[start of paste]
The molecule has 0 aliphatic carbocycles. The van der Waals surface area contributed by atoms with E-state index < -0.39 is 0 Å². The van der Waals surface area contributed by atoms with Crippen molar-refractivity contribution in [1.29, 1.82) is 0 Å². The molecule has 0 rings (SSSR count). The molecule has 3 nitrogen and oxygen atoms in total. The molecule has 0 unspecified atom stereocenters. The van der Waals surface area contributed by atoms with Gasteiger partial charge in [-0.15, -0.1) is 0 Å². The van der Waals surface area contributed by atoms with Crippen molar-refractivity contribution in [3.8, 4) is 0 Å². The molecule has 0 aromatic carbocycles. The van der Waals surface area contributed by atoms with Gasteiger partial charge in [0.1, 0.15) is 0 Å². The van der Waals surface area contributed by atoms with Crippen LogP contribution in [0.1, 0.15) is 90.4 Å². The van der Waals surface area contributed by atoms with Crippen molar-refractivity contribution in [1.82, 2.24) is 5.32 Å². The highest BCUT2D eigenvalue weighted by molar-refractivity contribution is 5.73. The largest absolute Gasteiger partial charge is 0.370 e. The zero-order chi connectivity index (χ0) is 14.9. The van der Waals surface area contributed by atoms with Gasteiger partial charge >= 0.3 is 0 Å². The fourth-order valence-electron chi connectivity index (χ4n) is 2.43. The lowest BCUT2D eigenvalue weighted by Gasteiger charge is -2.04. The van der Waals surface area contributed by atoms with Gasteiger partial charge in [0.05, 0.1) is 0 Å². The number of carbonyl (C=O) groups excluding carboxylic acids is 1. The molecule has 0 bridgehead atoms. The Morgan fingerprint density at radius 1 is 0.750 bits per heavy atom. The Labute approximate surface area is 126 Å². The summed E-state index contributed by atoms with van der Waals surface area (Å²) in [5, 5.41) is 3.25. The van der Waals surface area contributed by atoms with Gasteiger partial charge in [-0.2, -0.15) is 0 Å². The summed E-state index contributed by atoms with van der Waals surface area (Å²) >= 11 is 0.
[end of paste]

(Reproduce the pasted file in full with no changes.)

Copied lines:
The molecule has 0 aliphatic carbocycles. The van der Waals surface area contributed by atoms with E-state index < -0.39 is 0 Å². The van der Waals surface area contributed by atoms with Crippen molar-refractivity contribution in [1.29, 1.82) is 0 Å². The molecule has 0 rings (SSSR count). The molecule has 3 nitrogen and oxygen atoms in total. The molecule has 0 unspecified atom stereocenters. The van der Waals surface area contributed by atoms with Gasteiger partial charge in [-0.15, -0.1) is 0 Å². The van der Waals surface area contributed by atoms with Crippen molar-refractivity contribution in [3.8, 4) is 0 Å². The molecule has 0 aromatic carbocycles. The van der Waals surface area contributed by atoms with Gasteiger partial charge in [0.1, 0.15) is 0 Å². The van der Waals surface area contributed by atoms with Crippen LogP contribution in [0.1, 0.15) is 90.4 Å². The van der Waals surface area contributed by atoms with Crippen molar-refractivity contribution in [1.82, 2.24) is 5.32 Å². The highest BCUT2D eigenvalue weighted by molar-refractivity contribution is 5.73. The largest absolute Gasteiger partial charge is 0.370 e. The zero-order chi connectivity index (χ0) is 14.9. The van der Waals surface area contributed by atoms with Gasteiger partial charge >= 0.3 is 0 Å². The fourth-order valence-electron chi connectivity index (χ4n) is 2.43. The lowest BCUT2D eigenvalue weighted by Gasteiger charge is -2.04. The van der Waals surface area contributed by atoms with Gasteiger partial charge in [0.05, 0.1) is 0 Å². The number of carbonyl (C=O) groups excluding carboxylic acids is 1. The molecule has 0 bridgehead atoms. The Morgan fingerprint density at radius 1 is 0.750 bits per heavy atom. The Labute approximate surface area is 126 Å². The summed E-state index contributed by atoms with van der Waals surface area (Å²) in [5, 5.41) is 3.25. The van der Waals surface area contributed by atoms with Gasteiger partial charge in [-0.2, -0.15) is 0 Å². The summed E-state index contributed by atoms with van der Waals surface area (Å²) >= 11 is 0.